Starting in September I joined the Maple Trader website and read a great deal about how to be more efficient.  I decided that to take this sap experiment one step further.  Every third Sunday in March sugar houses across the state open their doors for Maine Maple Sunday.  I contacted the Maine Maple Producers Association and asked if our school could be on the tour.  Despite not having a Sugar House, we were on the tour.  They were pleased to know that children did most of the work using very primitive methods of sap collection and boiling.  Now the pressure was on.  We had to make enough syrup to give plenty of it away and we had to have enough sap stored so that people could actually watch the process.  We tapped our first trees in late January since there was a January thaw.  We also put in 50 taps, our most ambitious year!  One of the families also donated an old wood stove so that we could boil more at one time.  I also found two giant steel cooking woks- each one of them could hold 7 gallons of sap.  Now our sandbox was filled with a giant 55 gallon drum wood stove, a small kitchen wood stove and two open fire pits made from cinder blocks for the woks and the perimeter of the sandbox was surrounded by chords of wood.  Everyday the class went out with their five gallon buckets and hauled in the sap.  Once there was snow on the ground, it got a bit easier to haul the buckets using our sleds.  And then the snow was gone and we were trudging through mud with a Civil War Ammo cart with giant metal wheels.  The kids in my class worked hard!  They hauled and stacked the firewood as well as kept the fires going all day.  I bought a child sized ax and many recess were spent with children taking turns splitting firewood.  Every morning I would arrive at school at 7 and start the fires.  When we were not out collecting sap, we were in the classroom filtering sap or making labels for the pint sized mason jars.  As Maine Maple Sunday approached, the kids got excited and I got so nervous.  What if no one showed up?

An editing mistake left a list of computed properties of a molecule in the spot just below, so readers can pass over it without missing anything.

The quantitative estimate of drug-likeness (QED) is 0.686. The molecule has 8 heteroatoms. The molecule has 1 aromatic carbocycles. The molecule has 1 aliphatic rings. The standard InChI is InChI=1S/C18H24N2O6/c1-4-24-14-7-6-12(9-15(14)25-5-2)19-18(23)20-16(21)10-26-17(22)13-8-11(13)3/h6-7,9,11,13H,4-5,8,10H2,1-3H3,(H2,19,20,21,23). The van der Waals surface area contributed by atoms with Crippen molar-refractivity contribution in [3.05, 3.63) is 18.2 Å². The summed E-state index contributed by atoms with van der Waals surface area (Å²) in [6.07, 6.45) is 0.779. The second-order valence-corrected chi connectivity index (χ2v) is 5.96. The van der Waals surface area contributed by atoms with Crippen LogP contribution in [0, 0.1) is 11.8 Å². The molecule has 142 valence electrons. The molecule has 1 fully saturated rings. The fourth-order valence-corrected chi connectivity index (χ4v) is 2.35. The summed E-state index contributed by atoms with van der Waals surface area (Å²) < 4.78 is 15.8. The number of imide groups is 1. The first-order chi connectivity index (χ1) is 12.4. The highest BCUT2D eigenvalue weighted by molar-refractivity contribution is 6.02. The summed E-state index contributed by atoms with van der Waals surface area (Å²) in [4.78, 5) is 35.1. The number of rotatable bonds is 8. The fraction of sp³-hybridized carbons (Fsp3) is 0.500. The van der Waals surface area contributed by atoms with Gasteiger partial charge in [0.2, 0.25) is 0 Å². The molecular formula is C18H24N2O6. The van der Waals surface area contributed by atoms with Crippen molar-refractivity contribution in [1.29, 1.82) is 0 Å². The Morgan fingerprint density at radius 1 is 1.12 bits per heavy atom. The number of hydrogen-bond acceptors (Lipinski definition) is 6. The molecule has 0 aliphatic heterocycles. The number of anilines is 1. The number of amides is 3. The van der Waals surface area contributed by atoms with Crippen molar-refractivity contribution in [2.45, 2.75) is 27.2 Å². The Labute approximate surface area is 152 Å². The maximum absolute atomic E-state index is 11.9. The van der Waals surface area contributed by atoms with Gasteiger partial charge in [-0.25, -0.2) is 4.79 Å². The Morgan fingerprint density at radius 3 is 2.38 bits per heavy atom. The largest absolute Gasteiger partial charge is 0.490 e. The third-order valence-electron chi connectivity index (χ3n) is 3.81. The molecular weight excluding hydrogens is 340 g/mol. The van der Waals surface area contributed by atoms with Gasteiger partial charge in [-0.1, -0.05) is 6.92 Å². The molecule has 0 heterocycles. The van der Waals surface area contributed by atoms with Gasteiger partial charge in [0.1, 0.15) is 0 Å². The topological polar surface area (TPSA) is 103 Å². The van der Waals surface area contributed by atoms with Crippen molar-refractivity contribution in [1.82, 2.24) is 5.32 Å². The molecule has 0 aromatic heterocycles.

As part of our Math Cooking Class the children prepared food to give out during Mane Maple Sunday.  They made Maple Cookies, Maple Bread, Maple Roasted Root Veggies and everyday they made sure that we would have enough ice cream for the visitors.  Needless to say that we made sure to sample everything!  We also started to paint Fact Signs about maple syrup around the campus and we used a software program to make a map of our taps.  Everything was falling into place nicely- the sap was flowing, the children were excited and I thought- Oh damn, what if no one shows up?  I had live music lined up, my family was coming from New Jersey, my wife’s family was coming and “I hope people show up.”  We had about 6 gallons of sap made by the time Maple Sunday rolled around.

One of the wok boilers..makes a nice smokey flavor.